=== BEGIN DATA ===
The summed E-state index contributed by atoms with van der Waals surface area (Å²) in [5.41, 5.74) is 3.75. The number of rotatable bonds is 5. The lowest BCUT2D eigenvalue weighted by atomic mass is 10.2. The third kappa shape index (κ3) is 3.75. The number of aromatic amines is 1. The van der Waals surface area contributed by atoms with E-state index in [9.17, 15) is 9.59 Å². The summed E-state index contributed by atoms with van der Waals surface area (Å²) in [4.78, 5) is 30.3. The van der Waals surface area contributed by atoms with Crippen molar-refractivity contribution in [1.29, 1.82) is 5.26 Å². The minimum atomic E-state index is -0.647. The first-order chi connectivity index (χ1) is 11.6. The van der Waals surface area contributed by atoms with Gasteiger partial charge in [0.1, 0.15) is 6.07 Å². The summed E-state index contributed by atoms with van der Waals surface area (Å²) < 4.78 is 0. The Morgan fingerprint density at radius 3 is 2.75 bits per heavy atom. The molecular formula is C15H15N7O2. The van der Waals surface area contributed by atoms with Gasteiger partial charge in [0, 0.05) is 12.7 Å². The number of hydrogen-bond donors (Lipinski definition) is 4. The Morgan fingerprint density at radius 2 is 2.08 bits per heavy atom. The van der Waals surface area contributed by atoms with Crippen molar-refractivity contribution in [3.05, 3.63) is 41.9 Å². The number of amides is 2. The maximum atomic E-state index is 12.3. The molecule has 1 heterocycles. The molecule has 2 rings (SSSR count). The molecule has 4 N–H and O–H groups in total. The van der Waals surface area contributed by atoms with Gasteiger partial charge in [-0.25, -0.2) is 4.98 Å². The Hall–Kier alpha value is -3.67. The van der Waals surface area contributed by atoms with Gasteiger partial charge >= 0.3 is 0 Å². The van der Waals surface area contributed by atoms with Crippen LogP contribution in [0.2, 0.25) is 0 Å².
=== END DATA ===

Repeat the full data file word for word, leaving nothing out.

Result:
The summed E-state index contributed by atoms with van der Waals surface area (Å²) in [5.41, 5.74) is 3.75. The number of rotatable bonds is 5. The lowest BCUT2D eigenvalue weighted by atomic mass is 10.2. The third kappa shape index (κ3) is 3.75. The number of aromatic amines is 1. The van der Waals surface area contributed by atoms with E-state index in [9.17, 15) is 9.59 Å². The summed E-state index contributed by atoms with van der Waals surface area (Å²) in [4.78, 5) is 30.3. The van der Waals surface area contributed by atoms with Crippen molar-refractivity contribution in [1.29, 1.82) is 5.26 Å². The minimum atomic E-state index is -0.647. The first-order chi connectivity index (χ1) is 11.6. The van der Waals surface area contributed by atoms with Gasteiger partial charge in [0.1, 0.15) is 6.07 Å². The summed E-state index contributed by atoms with van der Waals surface area (Å²) < 4.78 is 0. The Morgan fingerprint density at radius 3 is 2.75 bits per heavy atom. The molecular formula is C15H15N7O2. The van der Waals surface area contributed by atoms with Gasteiger partial charge in [0, 0.05) is 12.7 Å². The number of hydrogen-bond donors (Lipinski definition) is 4. The Morgan fingerprint density at radius 2 is 2.08 bits per heavy atom. The van der Waals surface area contributed by atoms with Crippen molar-refractivity contribution in [3.05, 3.63) is 41.9 Å². The number of amides is 2. The maximum atomic E-state index is 12.3. The molecule has 1 heterocycles. The molecule has 2 rings (SSSR count). The molecule has 4 N–H and O–H groups in total. The van der Waals surface area contributed by atoms with Gasteiger partial charge in [-0.25, -0.2) is 4.98 Å². The Hall–Kier alpha value is -3.67. The van der Waals surface area contributed by atoms with Gasteiger partial charge >= 0.3 is 0 Å². The van der Waals surface area contributed by atoms with Crippen LogP contribution in [0.2, 0.25) is 0 Å².